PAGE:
Van Houten emphasized that workcampers must anticipate learning as much as they commit to serving. “We learn as much from the people at these places as we share with them,” he said. “We’re joining together and walking alongside the people in the communities.”

Online registration for the workcamps begins Jan. 3, 2007, go to Promotional DVDs and a printed brochure are available on request–call 800-323-8039 or e-mail

–Amy Rhodes is a Brethren Volunteer Service worker and assistant workcamp coordinator for the Youth and Young Adult Ministries of the Church of the Brethren General Board.


10) Boca Chica, Dominican Republic: Building a church, block-by-block.
By Nancy and Irvin Heishman

The congregation of Boca Chica in the Dominican Republic is hard at work building a physical house of worship, and at the same time discovering that God is strengthening their spiritual house (1 Peter 1:4-5). The area in which the congregation ministers is east of the capital city of Santo Domingo. While the neighborhood is a very poor area, many tourist hotels and some of the most gorgeous beaches on the island can be found just on the opposite side of the road.

The Boca Chica congregation consists of approximately 120 members, mostly Haitian immigrants. Lively worship is conducted in both Spanish and Creole.

In 2003, the Brethren World Mission Committee, with members in Atlantic Northeast District and Southern Pennsylvania District, made it possible for this growing congregation to move into a rented facility for worship. Prior to this they were crowding into a fragile pavilion with pieces of tin, tarp, and palm branches overhead. When it rained, the people got drenched and they were impossibly crowded in the little space. This yearly support has been a wonderful blessing for this congregation.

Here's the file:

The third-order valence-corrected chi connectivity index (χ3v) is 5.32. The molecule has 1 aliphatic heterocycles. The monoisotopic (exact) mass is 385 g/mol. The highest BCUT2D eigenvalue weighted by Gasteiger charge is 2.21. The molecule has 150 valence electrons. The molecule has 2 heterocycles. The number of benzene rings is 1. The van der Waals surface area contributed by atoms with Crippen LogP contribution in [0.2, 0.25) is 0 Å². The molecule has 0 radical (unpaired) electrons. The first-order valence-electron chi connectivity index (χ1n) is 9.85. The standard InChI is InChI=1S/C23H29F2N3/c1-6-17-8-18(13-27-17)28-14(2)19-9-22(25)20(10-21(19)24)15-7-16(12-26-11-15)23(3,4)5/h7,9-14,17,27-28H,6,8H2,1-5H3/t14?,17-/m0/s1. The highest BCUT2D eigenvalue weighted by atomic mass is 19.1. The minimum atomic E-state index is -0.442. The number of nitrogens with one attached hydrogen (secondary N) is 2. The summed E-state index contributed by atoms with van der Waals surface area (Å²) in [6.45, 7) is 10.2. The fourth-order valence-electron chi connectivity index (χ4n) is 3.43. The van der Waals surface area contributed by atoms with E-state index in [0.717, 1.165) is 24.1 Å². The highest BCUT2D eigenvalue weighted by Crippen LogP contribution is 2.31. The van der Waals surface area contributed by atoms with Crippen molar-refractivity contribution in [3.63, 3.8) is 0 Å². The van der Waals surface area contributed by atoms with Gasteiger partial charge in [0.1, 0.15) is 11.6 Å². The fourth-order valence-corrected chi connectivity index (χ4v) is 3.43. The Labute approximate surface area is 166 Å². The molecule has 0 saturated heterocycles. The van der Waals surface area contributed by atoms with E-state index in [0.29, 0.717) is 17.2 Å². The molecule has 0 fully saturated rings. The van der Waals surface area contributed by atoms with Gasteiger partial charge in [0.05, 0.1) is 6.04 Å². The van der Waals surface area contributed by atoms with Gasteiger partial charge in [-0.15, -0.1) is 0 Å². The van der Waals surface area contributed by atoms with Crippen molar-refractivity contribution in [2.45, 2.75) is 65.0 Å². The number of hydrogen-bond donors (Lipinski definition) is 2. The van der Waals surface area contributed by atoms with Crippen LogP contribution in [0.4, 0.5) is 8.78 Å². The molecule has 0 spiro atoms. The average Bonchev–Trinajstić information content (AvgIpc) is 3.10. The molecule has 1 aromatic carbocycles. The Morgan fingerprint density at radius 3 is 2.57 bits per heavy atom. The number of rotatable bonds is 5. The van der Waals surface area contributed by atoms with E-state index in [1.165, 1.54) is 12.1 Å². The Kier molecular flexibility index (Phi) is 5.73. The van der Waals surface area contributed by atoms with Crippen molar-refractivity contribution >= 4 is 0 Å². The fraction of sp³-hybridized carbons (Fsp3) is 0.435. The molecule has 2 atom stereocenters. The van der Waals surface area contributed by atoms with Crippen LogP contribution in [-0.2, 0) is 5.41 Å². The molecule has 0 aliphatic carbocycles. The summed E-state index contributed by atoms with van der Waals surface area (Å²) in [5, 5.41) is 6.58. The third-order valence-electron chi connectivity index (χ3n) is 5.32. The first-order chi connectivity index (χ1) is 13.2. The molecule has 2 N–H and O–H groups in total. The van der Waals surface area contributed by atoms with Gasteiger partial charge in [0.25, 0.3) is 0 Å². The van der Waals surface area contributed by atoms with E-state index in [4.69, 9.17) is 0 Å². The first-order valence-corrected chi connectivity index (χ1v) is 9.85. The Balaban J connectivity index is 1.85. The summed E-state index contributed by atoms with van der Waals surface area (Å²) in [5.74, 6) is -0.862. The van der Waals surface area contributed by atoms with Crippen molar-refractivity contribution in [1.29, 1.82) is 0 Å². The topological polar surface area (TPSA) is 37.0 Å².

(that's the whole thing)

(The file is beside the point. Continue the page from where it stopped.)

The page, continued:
Earlier this spring, the congregation felt a need to relocate when the landlord began to butcher pigs in the lot behind the worship space. The foul odor made it practically impossible at times to use the building for worship. God used this unpleasant experience for good, however, inspiring the congregation to begin raising funds to build a church building on property they had purchased themselves.

One factor in Boca Chica’s success in reaching its building goal is the motivational gifts of its pastor, Catalice Mardoche, who is constantly encouraging members and keeping a positive momentum alive. In a kick-off campaign for the building effort, members were invited to commit themselves to pledge money for concrete block and other building materials. When even children came forward to make commitments, at first the adults discouraged them thinking that they would not be able to follow through. But the children were insistent. They wanted to make their own pledges! Since then, they have been strong supporters of the project as well as the adults.

The steeply sloped and rocky building lot is a challenge. To create a level foundation, the church members first dug trenches through the rocks and soil for the footer, and then blocks were laid. The next difficult project will be to fill the interior with compacted soil to form a level surface on which to pour the floor. All the labor is done by hand and, of course, out in the blazing hot sun.

But the spirit of cooperation and determination is truly inspiring. Led by pastor Mardoche and an excellent board of leaders, the church truly has a “can do” spirit, with God’s help. They know the meaning of the truth, “With God all things are possible!”

–Nancy and Irvin Heishman are Dominican Republic mission coordinators for the Church of the Brethren General Board.

Newsline is produced by Cheryl Brumbaugh-Cayford, director of news services for the Church of the Brethren General Board, or 800-323-8039 ext. 260. Mary Dulabaum, Jody Gunn, Phil Jones, Linda Kjeldgaard, Nancy Knepper, Jon Kobel, Jeri S. Kornegay, Karin Krog, and Jane Yount contributed to this report. Newsline appears every other Wednesday, with the next regularly scheduled Newsline set for Dec. 6; other special issues may be sent as needed. Newsline stories may be reprinted if Newsline is cited as the source. For more Church of the Brethren news and features subscribe to “Messenger” magazine, call 800-323-8039 ext. 247.